The stand taken by former Reserve Bank of India (RBI) governor Raghuram Rajan is self-contradictory to say the least. On the one hand, he has submitted at the Parliamentary Committee that he sent a note to the Prime Minister’s Office (PMO) in which he had argued in favour of taking action against one or two big defaulters of bank loans to make an example. Some politically motivated people are only harping on that. On the other hand, he has also said in course of his many submissions, as reported widely in newspapers, that it was not quite practicable to take effective action against defaulters before the insolvency law. The insolvency law, which he supports, was not there at that time. So how does he say that the PMO could make one or two examples in big cases?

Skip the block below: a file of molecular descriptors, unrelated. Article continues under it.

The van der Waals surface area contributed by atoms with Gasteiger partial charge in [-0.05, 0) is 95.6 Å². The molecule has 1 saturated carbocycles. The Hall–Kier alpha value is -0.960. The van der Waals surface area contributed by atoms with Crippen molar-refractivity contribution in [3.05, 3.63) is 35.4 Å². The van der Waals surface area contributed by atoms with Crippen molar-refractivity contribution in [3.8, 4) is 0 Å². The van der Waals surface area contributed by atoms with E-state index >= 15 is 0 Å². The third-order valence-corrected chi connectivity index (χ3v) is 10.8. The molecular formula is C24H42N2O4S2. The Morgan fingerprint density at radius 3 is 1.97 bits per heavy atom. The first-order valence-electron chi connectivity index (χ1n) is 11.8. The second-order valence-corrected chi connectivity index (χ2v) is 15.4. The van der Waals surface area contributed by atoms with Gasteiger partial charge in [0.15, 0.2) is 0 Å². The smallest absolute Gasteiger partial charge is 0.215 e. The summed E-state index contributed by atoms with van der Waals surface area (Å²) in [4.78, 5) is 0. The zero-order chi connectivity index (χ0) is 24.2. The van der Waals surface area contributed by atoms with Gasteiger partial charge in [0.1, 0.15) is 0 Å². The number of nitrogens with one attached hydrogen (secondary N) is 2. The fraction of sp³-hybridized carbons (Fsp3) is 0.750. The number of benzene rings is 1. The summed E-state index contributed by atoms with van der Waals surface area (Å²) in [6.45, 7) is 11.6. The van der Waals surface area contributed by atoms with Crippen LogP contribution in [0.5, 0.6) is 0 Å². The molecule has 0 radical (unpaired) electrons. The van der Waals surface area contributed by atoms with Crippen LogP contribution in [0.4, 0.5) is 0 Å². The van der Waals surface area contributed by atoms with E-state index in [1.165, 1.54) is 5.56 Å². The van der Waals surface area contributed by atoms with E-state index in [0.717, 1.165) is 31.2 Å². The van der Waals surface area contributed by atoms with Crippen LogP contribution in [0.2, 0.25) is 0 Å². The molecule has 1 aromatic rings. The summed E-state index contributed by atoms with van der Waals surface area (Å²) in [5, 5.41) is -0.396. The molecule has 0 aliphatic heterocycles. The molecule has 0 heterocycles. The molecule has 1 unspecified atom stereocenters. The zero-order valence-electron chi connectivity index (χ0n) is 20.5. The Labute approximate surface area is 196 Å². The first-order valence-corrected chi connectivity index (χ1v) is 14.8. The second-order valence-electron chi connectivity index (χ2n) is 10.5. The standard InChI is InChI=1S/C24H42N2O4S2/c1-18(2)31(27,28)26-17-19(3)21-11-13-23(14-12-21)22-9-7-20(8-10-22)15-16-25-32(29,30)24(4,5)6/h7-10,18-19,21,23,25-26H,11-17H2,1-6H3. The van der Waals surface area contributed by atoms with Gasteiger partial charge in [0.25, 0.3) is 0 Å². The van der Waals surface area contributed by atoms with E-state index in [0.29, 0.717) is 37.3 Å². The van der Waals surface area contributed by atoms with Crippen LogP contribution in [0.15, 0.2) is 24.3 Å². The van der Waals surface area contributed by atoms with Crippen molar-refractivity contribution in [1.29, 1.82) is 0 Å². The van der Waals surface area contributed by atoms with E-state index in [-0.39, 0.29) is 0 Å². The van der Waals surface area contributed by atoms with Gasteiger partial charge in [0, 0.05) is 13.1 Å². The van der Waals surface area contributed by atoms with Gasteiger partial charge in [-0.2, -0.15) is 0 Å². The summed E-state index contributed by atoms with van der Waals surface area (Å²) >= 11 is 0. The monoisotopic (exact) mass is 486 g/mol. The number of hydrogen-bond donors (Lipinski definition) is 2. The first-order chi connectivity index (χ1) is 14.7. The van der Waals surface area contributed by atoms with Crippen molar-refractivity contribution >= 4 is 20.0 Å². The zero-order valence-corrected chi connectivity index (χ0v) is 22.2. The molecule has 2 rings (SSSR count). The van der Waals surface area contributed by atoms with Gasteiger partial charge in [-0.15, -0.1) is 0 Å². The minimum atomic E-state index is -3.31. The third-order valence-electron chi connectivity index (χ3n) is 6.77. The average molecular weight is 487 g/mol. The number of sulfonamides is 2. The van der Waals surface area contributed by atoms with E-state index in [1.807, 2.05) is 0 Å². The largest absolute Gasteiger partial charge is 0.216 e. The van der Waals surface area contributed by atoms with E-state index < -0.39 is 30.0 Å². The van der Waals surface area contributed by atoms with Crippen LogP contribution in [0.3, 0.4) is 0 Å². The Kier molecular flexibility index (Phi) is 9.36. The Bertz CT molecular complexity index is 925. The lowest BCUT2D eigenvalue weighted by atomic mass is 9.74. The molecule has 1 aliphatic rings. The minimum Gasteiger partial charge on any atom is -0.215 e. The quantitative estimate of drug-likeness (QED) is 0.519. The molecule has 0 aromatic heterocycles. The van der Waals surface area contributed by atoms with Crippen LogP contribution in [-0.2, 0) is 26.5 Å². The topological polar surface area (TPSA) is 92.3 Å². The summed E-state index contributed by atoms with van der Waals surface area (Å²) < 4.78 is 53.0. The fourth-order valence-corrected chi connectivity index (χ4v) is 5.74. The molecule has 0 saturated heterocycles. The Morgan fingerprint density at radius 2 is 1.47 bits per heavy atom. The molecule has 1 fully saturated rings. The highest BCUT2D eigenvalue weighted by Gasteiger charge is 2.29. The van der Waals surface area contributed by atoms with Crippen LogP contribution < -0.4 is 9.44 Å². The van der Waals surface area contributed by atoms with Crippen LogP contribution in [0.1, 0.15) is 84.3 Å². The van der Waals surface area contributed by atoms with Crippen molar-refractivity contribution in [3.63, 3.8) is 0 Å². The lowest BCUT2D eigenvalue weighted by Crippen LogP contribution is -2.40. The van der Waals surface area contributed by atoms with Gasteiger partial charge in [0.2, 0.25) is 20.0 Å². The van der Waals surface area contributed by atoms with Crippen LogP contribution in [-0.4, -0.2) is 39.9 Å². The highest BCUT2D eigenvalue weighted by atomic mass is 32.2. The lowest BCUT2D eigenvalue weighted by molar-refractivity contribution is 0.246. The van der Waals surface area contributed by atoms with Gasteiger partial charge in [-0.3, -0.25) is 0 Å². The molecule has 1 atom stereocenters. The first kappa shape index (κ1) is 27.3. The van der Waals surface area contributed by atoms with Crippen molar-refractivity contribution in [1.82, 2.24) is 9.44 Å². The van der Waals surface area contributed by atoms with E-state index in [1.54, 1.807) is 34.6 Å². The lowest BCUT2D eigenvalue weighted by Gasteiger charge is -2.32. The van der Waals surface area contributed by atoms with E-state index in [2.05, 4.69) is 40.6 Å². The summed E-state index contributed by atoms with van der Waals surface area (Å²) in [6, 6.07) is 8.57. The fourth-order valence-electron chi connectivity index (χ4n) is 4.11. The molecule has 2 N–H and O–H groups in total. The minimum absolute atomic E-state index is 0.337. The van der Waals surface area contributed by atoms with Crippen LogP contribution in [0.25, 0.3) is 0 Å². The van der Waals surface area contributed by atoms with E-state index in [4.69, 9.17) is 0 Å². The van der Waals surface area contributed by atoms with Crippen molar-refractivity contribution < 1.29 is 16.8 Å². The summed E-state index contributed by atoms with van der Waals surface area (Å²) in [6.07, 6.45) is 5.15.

Second, why does he ask the government to do that? Why does not the RBI do that with the banks under its control? What power does the government have, which the RBI does not have, by which the willful defaulters can be punished? Ultimately the banks have to take action. RBI has never taken the view that the banks are defying the action suggested by them.
So Rajan’s recent stand is clearly self-contradictory.
Sukumar Mukhopadhyay New Delhi
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